The Hôtel de Paris in 1928, already a high place in Monte-Carlo.
The Hôtel de Paris in 1928, already a high place in Monte-Carlo. Image Credit: archives monte-carlo sbm

How Monte-Carlo Société des Bains de Mer has helped construct an iconic luxury destination that sets new industry standards in gaming, hospitality, and real estate.

Art-de-vivre finds a home along the Riviera, imbued with luxury, heritage and idyllic coastlines. Nestled between France and Italy, Monaco, despite its small size, caters to every gusto. From breathtaking vistas of a pine tree-filled inland and azure Mediterranean waters to its discerning collection of exclusive shops, hotels, restaurants and year-round events, it has established itself as a seaside resort that finds reason for celebration. Since the 1920s it has toasted to summer, but the Principality is a discreet haven for those seeking respite, relaxation and sophisticated indulgence year-round.

Monte-Carlo—Monaco’s business and recreation district—has been under the savvy guidance of Monte-Carlo Société des Bains de Mer (SBM), which has nurtured a trio of business divisions: Gaming, Hospitality and Realty. SBM’s reimagined resort strategy elevated Monaco’s positioning by—as the group describes—“Inventer chaque jour un nouvel art-de-vivre”—using innovation to create the most exclusive art of living offerings in Europe. The approach synergises what is offered and what is experienced, and enhances Monte-Carlo’s unique ambiance that has continuously beckoned the international elite over SBM’s 150-year history.

SBM has long played an intimate role in the Monte-Carlo known today. Following the group’s founding in 1863 by Prince Charles III, it began in the form of a casino atop the Plateau des Spélugues, an arid land home to olive, citrus and orange trees. Strategic expansion in line with the art of living has both complemented modernity as well as predicted new trends in high-end tourism and lifestyle amenities. It is a palpable, ever--present energy: press at the time of its launch suggested that the Société des Bains de Mer Casino would have a monumental rise, surrounded by stunning hotels in dialogue with those in Paris, London and New York. It proved accurate, and by 1866, SBM’s diversity and finger on the pulse of luxury saw its district coined ‘Monte-Carlo’. Since then, its portfolio of hotels, casinos, gastronomy, wellness, entertainment and shopping outlets has formed partnerships with the likes of Rolex for the Rolex Masters Tennis Tournaments, AS Monaco Football Club, and sponsored prestigious events including the Monaco F1 Grand Prix, which it has done since 1929.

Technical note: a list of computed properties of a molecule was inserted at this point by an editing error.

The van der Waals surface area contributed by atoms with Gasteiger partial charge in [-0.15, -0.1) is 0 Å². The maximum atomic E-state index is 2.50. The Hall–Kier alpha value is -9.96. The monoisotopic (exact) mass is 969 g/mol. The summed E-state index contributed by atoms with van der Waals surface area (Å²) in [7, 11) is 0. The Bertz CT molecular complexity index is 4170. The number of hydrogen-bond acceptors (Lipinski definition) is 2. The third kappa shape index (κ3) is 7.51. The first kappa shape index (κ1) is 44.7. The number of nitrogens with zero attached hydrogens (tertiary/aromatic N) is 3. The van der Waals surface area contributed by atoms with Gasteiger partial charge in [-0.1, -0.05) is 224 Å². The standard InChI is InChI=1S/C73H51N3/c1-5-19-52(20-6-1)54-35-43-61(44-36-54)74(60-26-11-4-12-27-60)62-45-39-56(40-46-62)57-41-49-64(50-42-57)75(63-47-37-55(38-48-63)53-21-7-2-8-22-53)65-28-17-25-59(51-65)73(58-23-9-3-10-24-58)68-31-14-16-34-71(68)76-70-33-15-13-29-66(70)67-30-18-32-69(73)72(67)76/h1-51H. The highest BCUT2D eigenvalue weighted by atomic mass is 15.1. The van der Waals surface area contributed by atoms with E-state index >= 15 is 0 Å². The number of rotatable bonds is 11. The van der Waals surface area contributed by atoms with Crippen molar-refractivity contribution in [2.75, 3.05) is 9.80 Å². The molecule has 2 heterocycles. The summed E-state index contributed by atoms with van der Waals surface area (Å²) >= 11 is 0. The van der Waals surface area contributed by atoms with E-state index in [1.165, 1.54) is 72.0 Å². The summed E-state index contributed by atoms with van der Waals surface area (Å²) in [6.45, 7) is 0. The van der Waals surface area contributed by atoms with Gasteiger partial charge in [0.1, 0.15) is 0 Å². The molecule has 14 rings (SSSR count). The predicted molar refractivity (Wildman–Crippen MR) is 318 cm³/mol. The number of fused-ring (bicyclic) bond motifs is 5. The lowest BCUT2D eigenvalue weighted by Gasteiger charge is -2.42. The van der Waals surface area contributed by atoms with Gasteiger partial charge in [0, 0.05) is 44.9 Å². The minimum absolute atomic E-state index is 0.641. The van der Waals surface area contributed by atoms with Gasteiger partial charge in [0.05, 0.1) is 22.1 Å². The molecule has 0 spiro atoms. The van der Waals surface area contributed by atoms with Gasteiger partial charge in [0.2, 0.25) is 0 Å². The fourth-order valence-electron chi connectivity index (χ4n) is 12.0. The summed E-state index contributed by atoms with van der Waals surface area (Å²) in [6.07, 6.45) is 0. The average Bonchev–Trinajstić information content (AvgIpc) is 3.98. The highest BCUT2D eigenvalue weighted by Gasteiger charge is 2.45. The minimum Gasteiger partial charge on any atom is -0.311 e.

Inside the lobby Eiffel of the Hôtel de Paris
Inside the lobby Eiffel of the Hôtel de Paris Image Credit: archives monte-carlo sbm

At the forefront of the public awareness, however, is Monaco’s gaming industry. Forging an iconic district—Place de Casino—peppered with Belle Époque buildings, SBM’s Le Casino de Monte-Carlo, Hôtel de Paris Monte-Carlo, and Café de Paris are testaments to Monaco’s values and heritage, embodying a -timeless, sophistication. Recently, it has embraced responsible gaming, in line with the group’s 2007 decision to work on ESG and ethical and responsible luxury. The Art of Gaming in Monte-Carlo re-envisioned land-based casinos and solidified them as SBM cornerstones through the creation of unique, memorable moments for its guests. This garnered the Casino de Monte-Carlo Casino of the Year at the Global Gaming Awards London in 2019 and 2020.